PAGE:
So you’re about to register for your first official semester of college classes!
ARE YOU EXCITED OR WHAT
Here are some friendly tips on getting through class registration smoothly and calmly.
First things first: http://www.columbia.edu/cu/bulletin/uwb/
This is the link to the Columbia Directory of Classes which has all of the courses offered for the fall. Reaching out to current students about their experiences with professors or specific classes is a good way to gauge general interest. Keep in mind, however, that each person's experience is their own. You may hear totally conflicting opinions about a professor from different students. Take in the information and weigh all of the given factors, but ultimately, make the final decision yourself (this is good practice for larger life decisions too!)
Alright let’s get to it. As most of you know, during July 24th-28th you’re only planning for classes. You don’t officially sign up for your classes other than your First Year Writing/Seminar and PE class until September 1st so you’re not tied to any of the decisions, outside of the FYW/FYS courses, that you make. In fact, even after you register on September 1st there’s room for making changes. That’s where shopping week comes in.
Shopping week(s) goes from when classes start on September 5th through the 15th, which is the last day you have to finalize your schedule. That means you have TEN DAYS to try out as many different courses as you’d like before you commit.
A word of caution: if there are any classes you’re seriously considering make sure to attend the first class. Many professors won’t allow students who don’t attend the first meeting to enroll -- EVEN IF you’re registered for the course online -- as you often obtain the syllabus, introduction to the material, course expectations, and in some cases, a brief statement of interest in the course (if it’s over-enrolled) to finalize the roster. This means that on occasion, especially as underclassmen, you might not always get into your top pick classes on the first try. It can be a hard loss. But remember. Most of you have at least seven semesters left to try again.
All that being said, your schedule can go through some wild changes during shopping week or it can stay exactly the same. That’s up to you. I highly recommend staying open to options and not being married to your schedule before you even get to campus.
It’s easy to get super attached to the incredible-sounding classes you read about in anticipation for your first semester, but remember to keep an open-mind and at least attend the first class before you put a ring on it. You may meet new students during NSOP who mention a new class you’d never even heard of that you now want to add into your schedule. GREAT! Or you get the syllabus to a class you were really excited about and its focus is in a direction which doesn’t interest you as much as you thought it would. ALSO OK! Or maybe you go to a class just as a back-up and the professor is so inspiring and passionate about the material that it makes you feel all warm and excited inside (can you tell this exact thing has happened to me?) which is DOPE.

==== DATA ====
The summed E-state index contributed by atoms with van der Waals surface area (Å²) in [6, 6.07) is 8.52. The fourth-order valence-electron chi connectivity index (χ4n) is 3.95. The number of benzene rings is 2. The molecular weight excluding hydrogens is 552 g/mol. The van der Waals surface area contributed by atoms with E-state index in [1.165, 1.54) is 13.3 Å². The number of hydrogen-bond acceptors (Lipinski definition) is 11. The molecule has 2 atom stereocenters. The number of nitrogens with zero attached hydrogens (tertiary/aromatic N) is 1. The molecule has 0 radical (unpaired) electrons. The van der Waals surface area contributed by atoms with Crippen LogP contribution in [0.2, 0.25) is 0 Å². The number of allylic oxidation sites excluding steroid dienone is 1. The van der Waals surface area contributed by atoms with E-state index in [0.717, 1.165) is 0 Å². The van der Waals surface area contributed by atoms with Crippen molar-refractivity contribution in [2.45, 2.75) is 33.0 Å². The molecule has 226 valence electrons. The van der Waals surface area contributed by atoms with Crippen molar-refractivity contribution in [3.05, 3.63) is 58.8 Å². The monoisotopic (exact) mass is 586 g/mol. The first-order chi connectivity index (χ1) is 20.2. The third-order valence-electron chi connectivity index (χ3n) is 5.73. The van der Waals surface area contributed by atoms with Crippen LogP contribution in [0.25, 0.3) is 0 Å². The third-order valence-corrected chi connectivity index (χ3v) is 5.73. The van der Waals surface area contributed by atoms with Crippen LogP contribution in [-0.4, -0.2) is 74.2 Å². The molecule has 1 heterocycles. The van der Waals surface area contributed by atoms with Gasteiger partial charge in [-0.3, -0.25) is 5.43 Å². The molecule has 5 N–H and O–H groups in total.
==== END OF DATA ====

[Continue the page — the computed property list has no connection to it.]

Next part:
If a class seems too intense for your first-semester, or doesn’t interest you as much as you thought, don’t be afraid to drop it and try again another semester! On the other hand, if you’re really intrigued by a class but don’t think it’ll be “useful” for your future career or fulfill any requirements, try it out anyway. Follow your gut and don’t let any preconceived notions of what courses you were planning to take over the summer hold you back from following your dreeeaaaaams.
ON THAT NOTE! Keep in mind that you do not have to take classes in the same fields, departments, or areas of study that you did in high school. Your first semester, and college in general, is your chance to study completely new concepts! Try to find a balance between fulfilling some basic requirements and taking the classes that you want to take. You definitely don’t want to get stuck junior year with all of your Foundations general education requirements still unfinished, but taking classes across several disciplines can often fulfill some of those requirements and help you figure out your future major(s)/minor(s) along the way!
Remember to challenge yourself with your courses but don’t overwhelm yourself. Taking a few intro classes to get your feet wet in new/less familiar subjects alongside a little more advanced course in a subject you might want to major in or feel confident in. As tempting as it may be to sign up for 500 classes, keep in mind you’ll also be adjusting to college workloads, trying to find new groups of friends, exploring extracurricular options, applying for jobs, trying out/practicing for sports, auditioning/rehearsing for plays, and any other of the wonderful things you’ll be doing. Taking 18+ credits your first semester is unadvised for a reason: you won’t have as much time for other first-year experiences and could get very quickly overwhelmed.
Remember that this is your first of many semesters ahead. It is not the end all be all so try to take a deep breath, figure out what’s going to be most productive for YOU to learn your first semester and go from there. Many have come before you and many have gotten through it. You are Barnard students now. You GOT this!